Doing Cheese Down Under
Although I’ve spent heaps of time in Australia over the years, I’ve never really spent any of it in the Yarra Valley. Due east (and slightly north) of Melbourne, this wine region is only an hour’s drive from the big city through horse and pony-laden pastures and undulating hills with a backdrop of the Dandenong ranges. Affluent but unpretentious, the wineries are not only welcoming but still free for tastings…and the wines made my big, fruit and alcohol-laden Cabernet Sauvignon and Shiraz palate SO HAPPY! Lean, expressive Chardonnays and Pinot noirs layered with dry spices pair so well with cheeses of all kinds. I swilled my way all over that valley and made sure that the local economy was in an upturn. Next blog will detail the wineries specifically and the wine/cheese pairings we found.
Best of all, though, was visiting Laurie Gutteridge at the Giant Steps & Innocent Bystander winery in Healesville. I met Laurie 5 years ago at London’s Neals Yard Dairy, where he was cutting the cheese (so to speak). He hooked up with an Adelaide girl (South Oz) and, 3 years ago, landed over here. With that all-encompassing passion for cheese that we share, Laurie convinced the owner of G.S/I.B. (who is also the founder of Little Creatures, one of the best known microbrews in the country) that he could come and make something happen in their cheese room, which had been built but was lying in wait for someone to love it. And so he’s been there ever since, doing his cheese thing. In fact, he’s doing it so well that all over the valley Laurie is known as “Cheesey.” (Or is that “Cheesie”?) Regardless, he’s the Cheese Guy and everyone knows it.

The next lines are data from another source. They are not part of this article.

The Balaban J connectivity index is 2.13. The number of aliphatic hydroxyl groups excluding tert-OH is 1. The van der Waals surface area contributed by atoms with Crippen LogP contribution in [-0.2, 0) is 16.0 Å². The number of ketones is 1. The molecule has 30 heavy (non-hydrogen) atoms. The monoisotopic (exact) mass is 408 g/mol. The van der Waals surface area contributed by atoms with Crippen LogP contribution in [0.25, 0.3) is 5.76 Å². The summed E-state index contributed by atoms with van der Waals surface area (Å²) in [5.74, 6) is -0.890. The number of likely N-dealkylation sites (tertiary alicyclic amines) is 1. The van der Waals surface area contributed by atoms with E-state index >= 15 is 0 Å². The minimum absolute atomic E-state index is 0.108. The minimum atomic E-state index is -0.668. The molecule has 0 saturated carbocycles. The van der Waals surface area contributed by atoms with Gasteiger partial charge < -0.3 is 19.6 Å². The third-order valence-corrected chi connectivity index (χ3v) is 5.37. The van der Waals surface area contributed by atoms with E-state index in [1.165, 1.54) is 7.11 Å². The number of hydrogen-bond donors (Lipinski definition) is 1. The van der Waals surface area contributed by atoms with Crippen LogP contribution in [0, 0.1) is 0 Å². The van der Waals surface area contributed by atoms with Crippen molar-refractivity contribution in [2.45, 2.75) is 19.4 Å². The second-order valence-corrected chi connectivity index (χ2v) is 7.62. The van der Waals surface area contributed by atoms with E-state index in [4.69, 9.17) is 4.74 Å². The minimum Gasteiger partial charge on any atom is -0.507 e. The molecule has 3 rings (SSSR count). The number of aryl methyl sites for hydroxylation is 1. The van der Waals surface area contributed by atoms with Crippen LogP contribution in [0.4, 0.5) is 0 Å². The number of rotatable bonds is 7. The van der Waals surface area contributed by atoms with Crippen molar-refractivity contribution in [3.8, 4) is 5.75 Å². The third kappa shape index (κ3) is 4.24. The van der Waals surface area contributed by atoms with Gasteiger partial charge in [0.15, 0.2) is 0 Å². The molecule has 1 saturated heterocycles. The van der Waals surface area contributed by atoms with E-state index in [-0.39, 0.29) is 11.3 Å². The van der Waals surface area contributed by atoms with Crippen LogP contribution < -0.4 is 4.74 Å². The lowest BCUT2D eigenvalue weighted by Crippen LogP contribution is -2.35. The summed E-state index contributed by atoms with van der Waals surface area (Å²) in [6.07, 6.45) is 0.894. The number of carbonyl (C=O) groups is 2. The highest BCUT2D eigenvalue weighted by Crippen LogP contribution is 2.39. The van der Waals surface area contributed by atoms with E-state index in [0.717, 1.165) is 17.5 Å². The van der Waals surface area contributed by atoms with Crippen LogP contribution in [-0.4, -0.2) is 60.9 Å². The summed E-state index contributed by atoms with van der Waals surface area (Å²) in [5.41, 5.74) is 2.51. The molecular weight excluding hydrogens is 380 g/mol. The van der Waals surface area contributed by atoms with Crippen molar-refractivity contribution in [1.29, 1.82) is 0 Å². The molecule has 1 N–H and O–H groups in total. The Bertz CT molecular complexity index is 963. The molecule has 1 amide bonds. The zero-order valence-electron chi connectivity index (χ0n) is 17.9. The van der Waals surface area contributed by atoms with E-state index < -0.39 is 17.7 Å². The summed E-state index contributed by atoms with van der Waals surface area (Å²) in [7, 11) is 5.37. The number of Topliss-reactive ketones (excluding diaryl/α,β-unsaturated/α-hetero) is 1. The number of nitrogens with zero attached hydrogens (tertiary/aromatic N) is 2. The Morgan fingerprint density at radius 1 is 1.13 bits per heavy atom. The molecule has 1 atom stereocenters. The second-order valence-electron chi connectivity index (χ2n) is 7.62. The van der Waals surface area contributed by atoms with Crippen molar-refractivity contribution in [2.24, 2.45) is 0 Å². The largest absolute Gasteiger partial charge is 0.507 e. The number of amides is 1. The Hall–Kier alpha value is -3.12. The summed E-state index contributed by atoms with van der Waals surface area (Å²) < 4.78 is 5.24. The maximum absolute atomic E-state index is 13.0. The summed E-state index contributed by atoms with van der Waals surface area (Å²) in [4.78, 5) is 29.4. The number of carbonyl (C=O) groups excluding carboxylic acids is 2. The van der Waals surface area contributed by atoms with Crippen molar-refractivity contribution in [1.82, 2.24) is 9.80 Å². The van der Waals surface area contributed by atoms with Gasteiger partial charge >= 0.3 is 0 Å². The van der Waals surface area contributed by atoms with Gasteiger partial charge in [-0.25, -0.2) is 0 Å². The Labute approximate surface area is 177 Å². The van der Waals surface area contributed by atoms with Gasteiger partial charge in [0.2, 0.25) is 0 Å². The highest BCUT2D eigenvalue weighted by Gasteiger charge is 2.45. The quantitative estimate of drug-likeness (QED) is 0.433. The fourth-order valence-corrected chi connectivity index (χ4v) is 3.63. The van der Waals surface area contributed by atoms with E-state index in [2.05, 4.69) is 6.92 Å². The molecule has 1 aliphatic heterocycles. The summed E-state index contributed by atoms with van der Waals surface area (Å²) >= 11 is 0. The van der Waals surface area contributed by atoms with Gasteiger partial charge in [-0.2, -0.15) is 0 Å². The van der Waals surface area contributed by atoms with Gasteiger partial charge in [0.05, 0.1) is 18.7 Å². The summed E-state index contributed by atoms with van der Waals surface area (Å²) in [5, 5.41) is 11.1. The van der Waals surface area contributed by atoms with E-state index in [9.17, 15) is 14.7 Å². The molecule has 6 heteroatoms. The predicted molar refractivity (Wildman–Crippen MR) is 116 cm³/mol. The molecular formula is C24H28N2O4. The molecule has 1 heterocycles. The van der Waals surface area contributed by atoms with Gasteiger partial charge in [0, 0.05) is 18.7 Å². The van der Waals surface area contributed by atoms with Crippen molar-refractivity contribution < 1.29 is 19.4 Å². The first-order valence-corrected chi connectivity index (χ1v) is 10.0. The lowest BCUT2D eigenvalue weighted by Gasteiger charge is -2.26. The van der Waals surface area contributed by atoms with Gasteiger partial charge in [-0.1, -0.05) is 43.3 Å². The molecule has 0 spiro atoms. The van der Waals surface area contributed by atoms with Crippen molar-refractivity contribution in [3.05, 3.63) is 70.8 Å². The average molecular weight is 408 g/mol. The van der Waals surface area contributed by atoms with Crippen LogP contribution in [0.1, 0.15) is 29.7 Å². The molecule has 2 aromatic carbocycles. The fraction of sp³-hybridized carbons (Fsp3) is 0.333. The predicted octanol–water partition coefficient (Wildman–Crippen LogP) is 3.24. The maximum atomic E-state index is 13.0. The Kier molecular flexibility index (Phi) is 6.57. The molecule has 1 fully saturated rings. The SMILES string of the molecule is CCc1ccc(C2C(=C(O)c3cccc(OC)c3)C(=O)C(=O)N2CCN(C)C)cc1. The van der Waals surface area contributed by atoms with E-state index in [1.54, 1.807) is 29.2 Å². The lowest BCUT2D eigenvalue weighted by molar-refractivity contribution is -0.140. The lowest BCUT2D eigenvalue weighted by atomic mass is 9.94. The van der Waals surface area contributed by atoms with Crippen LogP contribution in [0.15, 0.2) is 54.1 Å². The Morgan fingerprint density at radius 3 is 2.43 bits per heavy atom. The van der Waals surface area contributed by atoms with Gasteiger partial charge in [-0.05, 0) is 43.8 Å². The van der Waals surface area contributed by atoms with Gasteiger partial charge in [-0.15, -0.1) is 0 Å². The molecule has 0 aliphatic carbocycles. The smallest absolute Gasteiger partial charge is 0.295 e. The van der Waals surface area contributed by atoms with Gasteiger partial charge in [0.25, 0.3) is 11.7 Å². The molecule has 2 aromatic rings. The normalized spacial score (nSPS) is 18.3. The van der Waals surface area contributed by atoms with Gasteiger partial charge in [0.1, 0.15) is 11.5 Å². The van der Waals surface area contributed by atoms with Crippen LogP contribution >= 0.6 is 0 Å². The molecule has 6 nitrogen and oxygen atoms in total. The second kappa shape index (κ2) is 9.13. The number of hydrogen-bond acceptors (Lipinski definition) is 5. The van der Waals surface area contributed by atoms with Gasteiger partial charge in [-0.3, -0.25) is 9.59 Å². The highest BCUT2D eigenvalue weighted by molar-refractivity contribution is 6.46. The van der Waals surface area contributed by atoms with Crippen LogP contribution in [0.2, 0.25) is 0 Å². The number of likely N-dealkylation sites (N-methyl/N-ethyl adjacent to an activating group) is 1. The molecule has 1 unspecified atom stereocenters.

G.S./I.B. isn’t just a winery and cheese room. It’s a modern, cavernous space with comfortable booths and tables, a roaring coffee business that just installed a roaster large enough to suffice the lines that demand coffee every morning and a wood-burning oven that churns out all kinds of breads and pastries as well as fantastic pizzas—topped, of course, with some of Laurie’s cheeses, like Shaw River (water) Buffalo Mozzarella from nearby Yambuk. There are fulltime chefs operating a very busy open kitchen and the vibe is hip and happening. Laurie picks 3 cheeses for their rotating cheese plate and promotes local Australian as much as he can, working with cheesemakers around the country to build what he hopes will someday be a bustling domestic artisan cheese scene. It’s quietly growing and every state is different (see culture’s piece on South Australia in the Winter 2010 issue). Australia’s relatively tiny overall population keeps the pace much slower than either Laurie’s British or my American expectations, but it’s great to be encouraging today’s Aussie cheesemakers. Still, there are plenty of European cheeses that can’t be rivaled here so having a healthy international mix is key. American cheeses don’t even exist here yet, though Laurie has just received his first--Cabot Clothbound Cheddar—and was mightily impressed.
I’m spending a month down under so this is the first of several blogs with an Aussie bent. Thanks, Laurie, for a great visit to the Yarra, and we’ll see you and Emma over in South Oz one of these fine days.